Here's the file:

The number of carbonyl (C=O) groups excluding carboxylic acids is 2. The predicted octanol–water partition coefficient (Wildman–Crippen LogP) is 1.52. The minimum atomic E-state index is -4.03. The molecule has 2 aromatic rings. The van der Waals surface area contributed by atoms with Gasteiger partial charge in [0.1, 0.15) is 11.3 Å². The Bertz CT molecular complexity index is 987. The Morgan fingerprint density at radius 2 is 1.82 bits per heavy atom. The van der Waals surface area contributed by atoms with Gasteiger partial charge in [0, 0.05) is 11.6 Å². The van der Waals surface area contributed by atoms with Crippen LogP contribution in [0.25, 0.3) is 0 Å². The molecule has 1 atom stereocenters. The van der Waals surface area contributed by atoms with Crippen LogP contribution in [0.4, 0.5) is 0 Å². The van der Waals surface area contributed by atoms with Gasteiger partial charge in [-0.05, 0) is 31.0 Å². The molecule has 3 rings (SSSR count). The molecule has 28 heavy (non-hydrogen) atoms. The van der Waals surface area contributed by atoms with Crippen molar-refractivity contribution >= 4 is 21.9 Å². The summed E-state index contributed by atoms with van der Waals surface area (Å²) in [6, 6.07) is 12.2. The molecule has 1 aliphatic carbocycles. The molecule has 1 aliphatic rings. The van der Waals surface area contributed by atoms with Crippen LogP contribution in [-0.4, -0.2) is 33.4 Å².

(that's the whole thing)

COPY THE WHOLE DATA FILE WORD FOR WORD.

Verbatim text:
The number of carbonyl (C=O) groups excluding carboxylic acids is 2. The predicted octanol–water partition coefficient (Wildman–Crippen LogP) is 1.52. The minimum atomic E-state index is -4.03. The molecule has 2 aromatic rings. The van der Waals surface area contributed by atoms with Gasteiger partial charge in [0.1, 0.15) is 11.3 Å². The Bertz CT molecular complexity index is 987. The Morgan fingerprint density at radius 2 is 1.82 bits per heavy atom. The van der Waals surface area contributed by atoms with Gasteiger partial charge in [0, 0.05) is 11.6 Å². The van der Waals surface area contributed by atoms with Crippen LogP contribution in [0.25, 0.3) is 0 Å². The molecule has 1 atom stereocenters. The van der Waals surface area contributed by atoms with Crippen LogP contribution in [0.4, 0.5) is 0 Å². The van der Waals surface area contributed by atoms with Gasteiger partial charge in [-0.05, 0) is 31.0 Å². The molecule has 3 rings (SSSR count). The molecule has 28 heavy (non-hydrogen) atoms. The van der Waals surface area contributed by atoms with Crippen molar-refractivity contribution >= 4 is 21.9 Å². The summed E-state index contributed by atoms with van der Waals surface area (Å²) in [6, 6.07) is 12.2. The molecule has 1 aliphatic carbocycles. The molecule has 1 aliphatic rings. The van der Waals surface area contributed by atoms with Crippen LogP contribution in [-0.4, -0.2) is 33.4 Å².